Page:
Vintage Fall Classic memorabilia, to be sure, this October heirloom is among the most pristine treasures you’ll ever behold. Encapsulated and Graded EX-MT 6 by PSA, this full ticket was issued at Forbes Field for the opener of the 1925 World Series, which was one of the most dramatic in the hallowed event’s history.
Long-suffering franchises endured lengthy success runs of perennial New York City front-runners and finally rose to the top during the mid-1920s. In the Junior Circuit, the Yankees had arrived, indeed, with their rotund slugger and Boston Red Sox castoff. The National League, meanwhile, had been ruled for four successive campaigns by Polo Grounds co-tenants led by John McGraw. Enter the Washington Senators, governed by notoriously tight-fisted Clark Griffith and resultantly an also-ran for the last two decades. Armed with Goose Goslin, Sam Rice and veteran Walter Johnson, the roster clicked in 1924 and supplanted the three-time league champion Yankees atop the American League. Having won their first-ever title in the decisive game 7 of the 1924 World Series, the Senators repeated as A.L. champs in 1925 and were pitted against the potent bats of the Pittsburgh Pirates. Crowned World Champions back in 1909, the Bucs had since fallen off, finishing higher than third only once in the last 12 seasons. With anticipation climaxing for the series opener, 41,723 jammed Forbes Field to witness 37-year-old Walter Johnson claim his first-ever World Series win as a starter (he won the aforementioned 1924 clincher in a relief role), besting bespectacled counterpart Lee Meadows, 4-1.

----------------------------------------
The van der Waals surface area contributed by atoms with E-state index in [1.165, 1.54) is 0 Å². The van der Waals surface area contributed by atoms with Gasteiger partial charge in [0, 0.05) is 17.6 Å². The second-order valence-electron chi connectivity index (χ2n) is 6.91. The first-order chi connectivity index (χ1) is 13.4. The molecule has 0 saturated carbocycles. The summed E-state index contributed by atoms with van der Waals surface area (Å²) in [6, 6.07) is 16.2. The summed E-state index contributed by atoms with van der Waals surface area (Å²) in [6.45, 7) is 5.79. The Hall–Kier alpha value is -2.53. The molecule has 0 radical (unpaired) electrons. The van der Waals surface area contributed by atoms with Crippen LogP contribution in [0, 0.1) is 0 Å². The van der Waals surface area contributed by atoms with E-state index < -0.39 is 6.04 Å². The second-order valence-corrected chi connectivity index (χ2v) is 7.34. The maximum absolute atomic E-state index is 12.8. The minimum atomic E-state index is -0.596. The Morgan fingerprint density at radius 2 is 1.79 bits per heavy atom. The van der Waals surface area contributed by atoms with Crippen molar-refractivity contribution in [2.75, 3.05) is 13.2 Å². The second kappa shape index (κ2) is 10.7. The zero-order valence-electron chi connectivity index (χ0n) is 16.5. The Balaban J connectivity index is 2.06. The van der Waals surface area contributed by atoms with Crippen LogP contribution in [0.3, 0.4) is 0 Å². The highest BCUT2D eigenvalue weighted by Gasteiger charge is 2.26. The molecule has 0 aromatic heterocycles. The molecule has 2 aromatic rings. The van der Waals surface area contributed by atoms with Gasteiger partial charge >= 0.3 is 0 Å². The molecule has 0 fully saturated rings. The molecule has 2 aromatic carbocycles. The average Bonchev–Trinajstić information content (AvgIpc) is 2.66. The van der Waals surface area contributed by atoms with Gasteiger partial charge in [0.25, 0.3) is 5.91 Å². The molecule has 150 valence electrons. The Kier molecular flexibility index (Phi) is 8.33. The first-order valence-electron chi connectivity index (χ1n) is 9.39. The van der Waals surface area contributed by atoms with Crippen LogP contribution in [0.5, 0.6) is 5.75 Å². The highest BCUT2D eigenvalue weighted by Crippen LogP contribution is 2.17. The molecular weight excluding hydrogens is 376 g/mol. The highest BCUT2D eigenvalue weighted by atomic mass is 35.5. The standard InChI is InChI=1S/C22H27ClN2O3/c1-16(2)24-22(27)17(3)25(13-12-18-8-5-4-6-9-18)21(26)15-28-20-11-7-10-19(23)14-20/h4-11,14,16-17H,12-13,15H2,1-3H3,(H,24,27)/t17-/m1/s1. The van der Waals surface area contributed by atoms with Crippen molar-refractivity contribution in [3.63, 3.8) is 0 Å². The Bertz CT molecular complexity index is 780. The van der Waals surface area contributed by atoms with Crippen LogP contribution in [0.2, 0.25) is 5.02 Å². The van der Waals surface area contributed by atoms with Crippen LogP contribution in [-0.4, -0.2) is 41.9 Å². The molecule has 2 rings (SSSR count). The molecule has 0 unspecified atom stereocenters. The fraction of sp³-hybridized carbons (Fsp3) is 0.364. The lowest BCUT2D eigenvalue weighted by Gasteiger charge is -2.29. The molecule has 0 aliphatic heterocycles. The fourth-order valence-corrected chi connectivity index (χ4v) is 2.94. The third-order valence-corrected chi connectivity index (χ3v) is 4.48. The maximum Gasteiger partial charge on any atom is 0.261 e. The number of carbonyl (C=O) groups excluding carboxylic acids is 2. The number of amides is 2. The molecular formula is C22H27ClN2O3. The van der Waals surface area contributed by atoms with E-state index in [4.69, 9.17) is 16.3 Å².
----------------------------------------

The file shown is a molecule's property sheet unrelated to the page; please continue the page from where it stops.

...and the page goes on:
Issued for that historic tilt, the offered full voucher bears printed seating and event details, including a then-hefty $5.50 “First Floor Res.” asking price and the facsimile signature of Pirates owner Barney Dreyfuss. The lone graded specimen, this one is breathtaking with vibrant orange hues, razor-sharp edges/corners, unbroken perforations and a clean reverse. In fact, at a glance, this keepsake appears deserving of an even higher technical assessment. All told, this is a wondrous artifact from the latter half of Washington’s lone back-to-back World Series endeavor and simultaneously, a rare survivor form the first-ever World Series in which a team overcame a three games-to-one deficit. Of Pittsburgh’s five Fall Classic championships, all have come in the decisive seventh game.